Performing kosher slaughter with a green outlook feels deeply meaningful to these young butchers, but the process of apprenticeship and developing viable business models have come with challenges as a result of their less-traditional perspective. And as a result, they do business differently, too. As a niche business, Grow and Behold Foods needs to reach more people than are in the vicinity of a store, so Hanau, for example, operates online.
When he was just getting started, Hanau had a tough time finding someone to teach him kosher slaughter. Only after several months of relentless phone calls and pleas did an ultra-Orthodox rabbi agree to take him on as a student.
Finding an opening in the closed-off world of shechita was also a struggle for Rabbi Shalom Kantor, a Conservative Jew who wanted to create a connection to the meat he ate. So he found an underground shochet training course.
“When you buy a chicken breast covered in clear cellophane at the supermarket, there was no clear connection to what it was,” Kantor said. “The only way to really get back at that in any way, shape or form was to engage in schechita and to learn to be a shochet. I set out to do that.”
At 27, Kantor took a year off from rabbinical school at the Ziegler School of Rabbinic Studies in Los Angeles and moved to Israel, where his Conservative identity could be more easily concealed.
A haredi Yemenite rabbi and master shochet taught Kantor shechita, but in order for an untrained butcher’s apprentice to get a hands-on experience slaughtering animals, his training took place in what Kantor dubbed, the “world of black-market shechita.”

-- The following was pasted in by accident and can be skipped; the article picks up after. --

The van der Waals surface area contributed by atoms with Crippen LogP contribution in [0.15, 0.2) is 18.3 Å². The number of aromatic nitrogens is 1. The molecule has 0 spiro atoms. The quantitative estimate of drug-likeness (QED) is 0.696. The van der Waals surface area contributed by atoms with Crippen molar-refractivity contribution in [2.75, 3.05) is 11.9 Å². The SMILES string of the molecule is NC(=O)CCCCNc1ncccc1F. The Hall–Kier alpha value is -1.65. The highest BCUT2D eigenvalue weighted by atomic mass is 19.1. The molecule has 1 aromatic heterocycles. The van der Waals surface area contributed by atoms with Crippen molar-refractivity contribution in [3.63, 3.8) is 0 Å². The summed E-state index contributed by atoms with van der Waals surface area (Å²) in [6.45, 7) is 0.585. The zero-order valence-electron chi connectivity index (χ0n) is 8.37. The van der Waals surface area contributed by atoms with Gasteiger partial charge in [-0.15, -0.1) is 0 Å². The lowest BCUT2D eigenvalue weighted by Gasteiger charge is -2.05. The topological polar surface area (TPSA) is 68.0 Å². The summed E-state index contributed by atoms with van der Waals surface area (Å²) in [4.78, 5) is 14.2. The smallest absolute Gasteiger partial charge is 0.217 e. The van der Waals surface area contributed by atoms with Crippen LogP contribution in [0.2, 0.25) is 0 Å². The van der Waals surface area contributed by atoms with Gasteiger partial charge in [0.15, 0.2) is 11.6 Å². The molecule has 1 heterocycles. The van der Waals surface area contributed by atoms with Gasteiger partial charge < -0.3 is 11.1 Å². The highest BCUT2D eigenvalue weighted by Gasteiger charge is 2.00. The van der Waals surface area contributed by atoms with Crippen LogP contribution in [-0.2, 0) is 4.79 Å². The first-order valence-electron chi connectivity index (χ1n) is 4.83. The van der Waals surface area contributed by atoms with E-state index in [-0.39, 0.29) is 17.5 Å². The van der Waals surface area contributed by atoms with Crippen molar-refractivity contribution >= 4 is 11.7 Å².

Kantor practiced on goats, sheep, cows and birds when individuals and the occasional kibbutznik called his teacher up requesting someone to shecht their animals.
“We did it in people’s garages, in fenced-in yards in cities, in the middle of industrial parks. It was all over the place,” Kantor recalled. “Somebody would drag their [live] lamb out from the back of their car.”
Kantor, who no longer has time to dedicate to shechita, said that in the past four years he has heard of a handful of other Conservative rabbinical school graduates who have become licensed shochets.
Hanau and Kantor agree that while they’ve found entrance into the kosher butcher business, they want it to remain a traditional profession.
Independent, old-fashioned butcher shops may be a thing of the past, Johnson said, but the older generation of shochets still has much to teach the younger.
“When you watch ‘Top Chef’ and shows where they say to ‘respect the product’ and keep it ‘flavor forward,’ those are buzzwords for things that Jewish butchers have always known,” Johnson said. “There’s wisdom in these people.”